Today’s Headlines

  • vnm

    Riverdale residents previously could take the Bx20 to the A train. Now during off-peak hours, riders must take the Bx10 to the Bx7, and then pay an additional full fare to board the A train.

    Or, you could take either bus to the 1 train (free transfer), and then transfer to the A (for free of course).

  • When Park Slope Neighbors began collecting signatures on our Prospect Park West traffic-calming petition back in March 2009, the first person my colleague approached coming past the corner of Union Street and Prospect Park West was a woman carrying shopping bags. As he asked “would you like to sign a petition to help calm traffic on Prospect Park West?,” she went deaf, dumb and mute, and passed him by without blinking an eye.

    After she had walked a few feet past us, I said to him, “do you know who that was?” When he said no, I told him.

    “Iris Weinshall.”

  • Larry Littlefield

    I’m got a message for Weisenthal and Grinker. Regardless of what you have done in your own life, you are members of Generation Greed, and while opposing a bike lane because it might slighthly inhibit your hyper-mobility by automobile, you might want go consider what life will be like for younger generations.

    They won’t be able to afford as many automobiles, because they will be paid less at every stage of their careers, particularly in non-wage benefits, in public service as a matter of law and contract, with particular harm when they become older themselves.

    They won’t have as much fuel for private motor vehicles, because your generation steadfastly refused to pay more in the short run to develop alternatives to environmentally and internationally problematic oil.

    They won’t have nearly as good a transit system, because of debts caused by fare cuts, excess contractor payments, taxes cut and tax revenues diverted elsewhere, pension enhancements, and pension underfunding. None of which they will benefit from as fares and taxes soar as services collapse.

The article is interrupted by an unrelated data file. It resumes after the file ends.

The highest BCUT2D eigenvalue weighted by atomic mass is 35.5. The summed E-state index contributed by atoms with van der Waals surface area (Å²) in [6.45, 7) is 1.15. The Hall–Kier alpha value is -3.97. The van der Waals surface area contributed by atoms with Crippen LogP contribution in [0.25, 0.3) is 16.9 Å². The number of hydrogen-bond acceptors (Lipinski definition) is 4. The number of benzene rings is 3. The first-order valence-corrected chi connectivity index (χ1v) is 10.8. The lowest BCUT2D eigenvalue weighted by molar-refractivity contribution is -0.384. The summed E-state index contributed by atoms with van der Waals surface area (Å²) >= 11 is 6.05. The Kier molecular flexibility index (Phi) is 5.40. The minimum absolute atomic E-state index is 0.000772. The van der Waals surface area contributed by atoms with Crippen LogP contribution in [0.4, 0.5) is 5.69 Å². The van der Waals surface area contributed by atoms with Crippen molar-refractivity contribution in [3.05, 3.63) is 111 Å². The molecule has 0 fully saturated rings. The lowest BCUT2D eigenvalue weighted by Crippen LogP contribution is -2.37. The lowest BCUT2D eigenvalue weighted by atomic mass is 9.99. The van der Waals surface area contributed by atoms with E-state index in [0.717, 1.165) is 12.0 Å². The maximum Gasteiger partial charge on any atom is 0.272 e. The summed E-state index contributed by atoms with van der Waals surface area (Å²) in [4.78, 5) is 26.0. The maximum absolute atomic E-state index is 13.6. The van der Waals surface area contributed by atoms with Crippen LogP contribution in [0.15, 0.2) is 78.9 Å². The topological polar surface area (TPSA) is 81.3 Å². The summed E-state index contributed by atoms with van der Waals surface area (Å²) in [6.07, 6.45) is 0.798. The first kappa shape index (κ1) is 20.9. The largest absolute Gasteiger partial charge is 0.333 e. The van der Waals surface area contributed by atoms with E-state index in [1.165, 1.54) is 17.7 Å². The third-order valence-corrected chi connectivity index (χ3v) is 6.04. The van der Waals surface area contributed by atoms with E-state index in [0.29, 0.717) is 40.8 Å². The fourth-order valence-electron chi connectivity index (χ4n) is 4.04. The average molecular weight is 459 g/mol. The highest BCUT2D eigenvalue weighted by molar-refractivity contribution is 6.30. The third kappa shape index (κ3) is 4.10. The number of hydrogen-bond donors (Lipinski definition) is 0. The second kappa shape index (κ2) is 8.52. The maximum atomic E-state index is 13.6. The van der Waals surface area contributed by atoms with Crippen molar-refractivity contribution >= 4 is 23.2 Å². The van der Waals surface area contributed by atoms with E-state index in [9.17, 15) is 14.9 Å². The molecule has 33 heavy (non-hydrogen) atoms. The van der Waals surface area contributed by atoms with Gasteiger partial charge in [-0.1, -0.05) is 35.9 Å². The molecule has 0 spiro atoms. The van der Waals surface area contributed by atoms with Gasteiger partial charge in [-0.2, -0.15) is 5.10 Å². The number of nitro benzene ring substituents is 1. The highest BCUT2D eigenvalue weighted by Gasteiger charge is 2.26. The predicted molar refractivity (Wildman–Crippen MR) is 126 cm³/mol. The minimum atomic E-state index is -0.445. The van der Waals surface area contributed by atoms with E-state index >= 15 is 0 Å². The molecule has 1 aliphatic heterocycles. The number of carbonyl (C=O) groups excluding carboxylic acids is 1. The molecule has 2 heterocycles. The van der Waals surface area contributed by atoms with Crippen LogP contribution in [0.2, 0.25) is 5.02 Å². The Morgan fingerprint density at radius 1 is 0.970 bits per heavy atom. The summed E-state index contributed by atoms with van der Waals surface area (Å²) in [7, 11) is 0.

What younger generations can do is ride a bicycle in a stretch of street where it is more difficult to run them down in you motor vehicle. Given all your generation has taken, is that too much to ask?

  • Weinshall’s opposition was related to the Daily News through an anonymous source, and her only comment: “I have nothing to say about that”.

    Why not say something? You’re the former DOT commissioner, married to a United States Senator, and it looks you are organizing to kill a major traffic-calming green initiative in your own neighborhood. Why not just go on the record? I’d love to hear your reasons for opposing the lane.

  • The SI Advance editorialized against the fence you covered yesterday.

    http://www.silive.com/opinion/editorials/index.ssf/2010/07/a_fence_too_far.html

  • Geck

    Thanks goodness Iris is not the Commissioner anymore. We now have a Commissioner who understands a good urban environment is not just about moving traffic.

  • Why give Weinshall any press? Thanks to her “Williamsburg Bridge Speed Bumps” the City spent millions in settling injuries. Thanks to JSK, if the stats are right, half of present day NYC cyclists don’t know what those were, bc they weren’t riding when Iris was wasting time as head of DOT- now they are.
    I don’t care if she really didn’t say much about the PPW lane, or that her husband Bike-Salmoned me on Tillary, I care that the path is there. PPW was underutilized by everyone, cars included.